I enjoy reading Tony Deyal, his play on words and his salacious sense of humour. His article "Like a Virgin?" in the Saturday Express of November 4, which dealt with repetitions, tautologies and oxymorons, struck a nerve. It had me thinking about some of our local tautologies.
A very common local tautology is the greeting "pleasant good morning" which is also applied to afternoon, evening and night. The expression is used by persons of all ranks and levels of education, or rather qualifications, as the truly educated person would eschew such a salutation. It is said as one continuous statement, i.e. without a comma after the adjective "pleasant", which is required when more than one adjective qualifies a noun. "Good morning" is really a short version of "I hope you have a good morning" or "I hope you are having a good morning".
A similar salutary sentiment is conveyed when applied to the afternoon and evening. Adding the word "pleasant'' to "good morning'' is superfluous, but if it is to be added for emphasis, strictly speaking, it should be followed by a comma, i.e. if we consider good and morning as two words. However, including the comma is phonetically awkward —it just doesn't sound right. Here I have used a form of repetition but rather explicatively. If, however, we consider "good morning" as one word (as the French "bonjour"), then the tautologous adjective "pleasant" is not too bad, so to speak, syntactically.
While on the topic of these salutations it should be noted that "good evening" is a welcoming greeting in the evening into the night whereas "good night" is used mostly as a parting salutary pleasantry. It is short for "I hope you have a good night" such that in certain places it is even said to colleagues by persons leaving the workplace in the afternoon.
Evening news presenters often start the broadcast with "good evening" and end with "good night". Nevertheless "good night" is often also used as an initial greeting in which case it is not different intentionally from "good morning", which when used in parting is usually dismissive. However "good evening" should not be used as a greeting for the afternoon period as is commonly done locally where the afternoon is erroneously referred to as evening.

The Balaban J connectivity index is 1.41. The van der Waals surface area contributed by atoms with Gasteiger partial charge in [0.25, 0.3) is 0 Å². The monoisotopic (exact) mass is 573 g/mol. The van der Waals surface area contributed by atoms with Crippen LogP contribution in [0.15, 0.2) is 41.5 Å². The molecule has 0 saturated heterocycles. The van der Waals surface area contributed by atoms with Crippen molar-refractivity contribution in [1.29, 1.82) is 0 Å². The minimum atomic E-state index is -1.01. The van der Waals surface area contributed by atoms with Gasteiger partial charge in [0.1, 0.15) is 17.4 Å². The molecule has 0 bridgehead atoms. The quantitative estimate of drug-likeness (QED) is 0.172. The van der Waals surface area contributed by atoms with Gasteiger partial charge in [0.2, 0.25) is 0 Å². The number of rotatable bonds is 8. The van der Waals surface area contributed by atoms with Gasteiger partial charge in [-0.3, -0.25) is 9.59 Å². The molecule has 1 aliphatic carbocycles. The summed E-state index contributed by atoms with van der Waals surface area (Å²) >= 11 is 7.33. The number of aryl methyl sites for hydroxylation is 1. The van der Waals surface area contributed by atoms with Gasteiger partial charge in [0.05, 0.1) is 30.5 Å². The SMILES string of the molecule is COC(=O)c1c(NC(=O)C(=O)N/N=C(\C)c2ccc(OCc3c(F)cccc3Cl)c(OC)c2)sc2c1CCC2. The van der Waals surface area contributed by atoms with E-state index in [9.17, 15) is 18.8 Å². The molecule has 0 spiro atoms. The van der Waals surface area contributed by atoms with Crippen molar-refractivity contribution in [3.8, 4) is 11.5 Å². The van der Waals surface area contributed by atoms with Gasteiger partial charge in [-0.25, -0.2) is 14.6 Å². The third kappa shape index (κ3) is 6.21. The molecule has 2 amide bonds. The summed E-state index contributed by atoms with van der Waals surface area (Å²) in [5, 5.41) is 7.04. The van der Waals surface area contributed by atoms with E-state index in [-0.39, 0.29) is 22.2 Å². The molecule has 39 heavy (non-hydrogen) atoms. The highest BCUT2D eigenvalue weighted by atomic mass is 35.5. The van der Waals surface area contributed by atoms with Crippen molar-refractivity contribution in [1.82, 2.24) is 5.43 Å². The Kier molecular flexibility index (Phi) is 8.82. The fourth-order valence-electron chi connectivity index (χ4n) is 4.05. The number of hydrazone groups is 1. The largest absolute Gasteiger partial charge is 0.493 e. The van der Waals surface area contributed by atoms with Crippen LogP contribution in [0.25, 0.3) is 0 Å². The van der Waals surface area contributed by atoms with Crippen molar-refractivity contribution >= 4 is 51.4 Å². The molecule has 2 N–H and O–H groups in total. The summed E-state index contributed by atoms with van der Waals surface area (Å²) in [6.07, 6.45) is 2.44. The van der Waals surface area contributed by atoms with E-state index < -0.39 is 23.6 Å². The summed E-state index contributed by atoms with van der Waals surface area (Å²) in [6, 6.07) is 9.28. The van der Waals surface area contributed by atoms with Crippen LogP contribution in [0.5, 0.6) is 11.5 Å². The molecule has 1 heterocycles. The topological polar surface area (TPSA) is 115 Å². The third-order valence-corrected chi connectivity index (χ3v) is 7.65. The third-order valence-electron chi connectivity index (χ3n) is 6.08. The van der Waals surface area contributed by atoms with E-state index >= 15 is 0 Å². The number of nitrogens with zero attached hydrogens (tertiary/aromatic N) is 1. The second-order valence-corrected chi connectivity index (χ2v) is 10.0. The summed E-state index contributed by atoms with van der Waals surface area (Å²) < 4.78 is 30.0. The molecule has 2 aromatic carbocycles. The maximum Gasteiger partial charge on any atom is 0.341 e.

As mentioned previously tautologies are used for emphasis. A rather tautologous, popular term used for emphasis is "brand-new", where "brand" is not really necessary but is used to emphasise the newness or pristine nature of a product and is an acceptable term in the sense that it is in standard dictionaries. Another common one in Trinidad and Tobago is the term "personal friend". One can have a good friend, a very good friend but a personal friend? Friendship is a personal relationship so the use of the adjective "personal" to qualify "friend" is syntactically superfluous but not grammatically wrong and is in fact contextually informative in the local context.
The expression has a particular connotation and is used not so much with regard to the personal nature of the relationship, or even its closeness, but rather to emphasise the status of the person who is more than an acquaintance or an "ordinary" friend. It is often used to relate to the friendship of someone of (perceived) importance and/or influence.
Why therefore is "brand new" in the dictionary but "personal friend" is not? It just goes to show that not everything that makes it into the good book (the dictionary, not the Bible) is correct and many others that don't make it are not, reinforcing the view that Standard English is not invariant.
Some tautologies make for useful distinctions. The use of the expression "my own" can be considered tautologous, but is acceptable in that it is useful to distinguish ownership as opposed to simply possession - e.g. "my own home" denotes ownership whereas the unqualified expression "my home" refers to where I live, which may be rented or belong to my parents or some other person(s).
Other tautologies are not acceptable syntactically, such as "so therefore", "the reason is because" etc. A curious one is the term "full comprehensive", an expression that is used locally to refer to the relatively comprehensive nature of insurance cover on motor vehicles.
The word "full" is not only superfluous syntactically and grammatically wrong but it is inaccurate as well. That is why I modify comprehensive with the word "relatively" as so-called comprehensive insurance is hardly ever "full" comprehensive in that there is always an "excess" which is an (initial) amount that is the responsibility of the insured, i.e. it is not covered by the insurance company.
There are many other common local tautologies which will be dealt with in another article. Some are well known to be wrong by most fairly well-educated people, e.g. "more better" (a double comparative). However others, which are grammatically wrong, e.g. "endeavour best", is quite common, even among well qualified and (otherwise) educated people. The word "endeavour" may be used as a verb, meaning "to try'', and as a noun it refers to the act of trying, i.e. the effort, but certainly it is not an adverb, which is the part of speech in the expression "endeavour best". So we can endeavour to do our best but never do our "endeavour best".
• Clément Imbert is Professor of Materials and Manufacturing in UWI's Faculty of Engineering at St Augustine.